15 Clever Ways Governments Implement Rules
Following the logic of the hierarchy, the upper class controls the lower class, and power is always above the lower classes. That is why governments, which are the ones that have absolute power over all citizens, have multiple ways in which they control and manipulate us as if we were puppets. Governments manage our daily behaviour on the street, and the worst thing is that many times we don’t even know they are doing it.
People who have the audacity to rule us, who dare to call themselves governors, understand this basic fact, besides the component of “fear”. They exploit them, and they promote them. Whether they establish a militaristic state or a welfare state, governments depend on power and fear to ensure public submission, to ensure compliance with their official mandates and, at times, to achieve active cooperation with the initiatives and adventures of the state itself. As for the ways in which governments control the dominated classes, there are two highly recognized visions: the one propose by George Orwell, which is to take control over what we do not like (fear), and the one by Aldous Huxley, which is to exert power over what we like (distraction). Either way, it seems we are all screwed.
15. Metal studs
In many first-world countries, particularly in the Western Hemisphere, governments are installing stud and metal bars of different shapes and designs on benches in parks, squares and public places. Strategically, its purpose is to prevent young people from walking and boarding these places on skateboards. Many governments consider skaters to be a plague, because the detriment to the public space they cause is highly costly and uncomfortable for them. That is why they have come up with this form, filling the places with small obstructions and obstacles, thus preventing skaters from wandering around the city doing their tricks.
14. Fake security cameras
One thing that is left over in many places is usually the implementation of security cameras at every corner or street. And this is good, because it is a way in which governments, you could say, protect us and give us some peace of mind and security, because we are supposed to be monitored on our behalf. But the truth is that reports indicate that about 40% of surveillance cameras in large cities are either not working, turned off or simply there is no one to check what they record. This is done in order to keep the population more regulated, because people, seeing surveillance cameras everywhere, make them behave better, or at least not in a criminal way.
13. Support arms on benches
It is an obvious fact that in all cities, especially public roads and parks, there are many benches so that anyone who is passing through can sit down and take a break. What you didn’t know is that a lot of countries benches in parks have started to have multiple armrests in between, which many people may find comfortable at first sight because it allows the arms to be in a better resting position or to separate each seat on the bench. But the reality is very different, because the only purpose of this is to prevent homeless and beggars from sleeping on the benches.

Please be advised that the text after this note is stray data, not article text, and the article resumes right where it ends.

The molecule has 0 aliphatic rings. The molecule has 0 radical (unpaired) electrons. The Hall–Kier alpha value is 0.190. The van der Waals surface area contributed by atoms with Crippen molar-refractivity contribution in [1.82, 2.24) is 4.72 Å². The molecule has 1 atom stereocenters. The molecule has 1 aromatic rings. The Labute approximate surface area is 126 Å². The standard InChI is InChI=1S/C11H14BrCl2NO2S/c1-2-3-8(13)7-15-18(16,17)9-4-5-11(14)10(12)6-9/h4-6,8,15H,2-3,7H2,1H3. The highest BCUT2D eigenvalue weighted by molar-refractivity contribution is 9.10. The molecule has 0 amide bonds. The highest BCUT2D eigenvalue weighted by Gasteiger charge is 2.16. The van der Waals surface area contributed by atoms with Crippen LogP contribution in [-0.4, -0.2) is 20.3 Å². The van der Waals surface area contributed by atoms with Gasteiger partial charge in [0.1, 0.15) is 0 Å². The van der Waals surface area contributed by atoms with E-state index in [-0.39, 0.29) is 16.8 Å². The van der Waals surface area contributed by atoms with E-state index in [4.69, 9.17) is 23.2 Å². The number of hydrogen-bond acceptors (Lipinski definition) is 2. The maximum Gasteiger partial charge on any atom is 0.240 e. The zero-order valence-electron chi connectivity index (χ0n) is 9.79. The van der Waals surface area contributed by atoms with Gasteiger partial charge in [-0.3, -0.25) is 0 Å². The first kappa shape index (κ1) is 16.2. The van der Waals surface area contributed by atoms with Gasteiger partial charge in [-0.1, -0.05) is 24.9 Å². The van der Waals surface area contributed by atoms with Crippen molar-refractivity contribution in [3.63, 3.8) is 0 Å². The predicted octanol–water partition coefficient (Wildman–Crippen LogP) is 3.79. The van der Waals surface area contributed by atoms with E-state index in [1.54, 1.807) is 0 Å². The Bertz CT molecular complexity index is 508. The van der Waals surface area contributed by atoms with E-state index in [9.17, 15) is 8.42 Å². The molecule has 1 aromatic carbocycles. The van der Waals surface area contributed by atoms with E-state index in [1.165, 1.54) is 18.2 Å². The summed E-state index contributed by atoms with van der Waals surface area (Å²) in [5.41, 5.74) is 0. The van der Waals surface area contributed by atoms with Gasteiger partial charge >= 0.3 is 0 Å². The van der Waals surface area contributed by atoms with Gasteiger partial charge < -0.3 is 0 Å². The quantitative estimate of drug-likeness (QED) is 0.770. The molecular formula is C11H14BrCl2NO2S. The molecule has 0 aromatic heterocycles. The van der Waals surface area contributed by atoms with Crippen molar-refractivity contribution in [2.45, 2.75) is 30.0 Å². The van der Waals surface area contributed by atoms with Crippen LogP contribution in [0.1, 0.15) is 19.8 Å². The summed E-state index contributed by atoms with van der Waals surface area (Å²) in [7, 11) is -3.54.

12. Metal spikes
Surely, you’ve seen those metal spikes in many parts of the cities. These ornaments are not random, nor are they decorative. Quite the opposite. The idea is that they should be installed to prevent people from feeling or sleeping in these areas. Its principle is the same as that of armrests on benches. Hundreds of bars, restaurants, office or residential areas have installed these picks on their main fronts to prevent people from resting or sleeping there. For some time now, these picks (or even spiked shaped rocks) have even been installed under vehicle bridges, precisely to prevent the formation of improvised camp areas by vagabonds.
11. Police cars
In large countries with many inhabitants, where controlling population, crime and insecurity is a difficult task, a technique has been implemented that has yielded results, and its model is being replicated in smaller countries with fewer residents. Many police patrols are sighted in many parts of the cities, but what is surprising is that they are parked there, empty, for hours or even days, without any police officers getting on board. They do this as a simple distraction trap, setting a decoy for people to feel the presence of authority, which has helped reduce the rate of theft or violations of the law.
10. Blue lights
According to experts, the blue light tells our brain that it is not yet time to go to sleep. Over the past 50 years, the average length of hours of sleep and the quality of sleep have decreased, with detrimental consequences for general health. Lack of sleep has also been linked to mood problems, anxiety and depression, and an increased risk of accidents. That’s why, in Japan, blue lights have been installed in several cities on the train platforms and subway stations in order to prevent people from falling asleep on the railroad track or jumping there to commit suicide, which is a major public health problem in this country. During the first four years of the project, the suicide rate in train stations dropped by 84%.
9. Pink colored prisons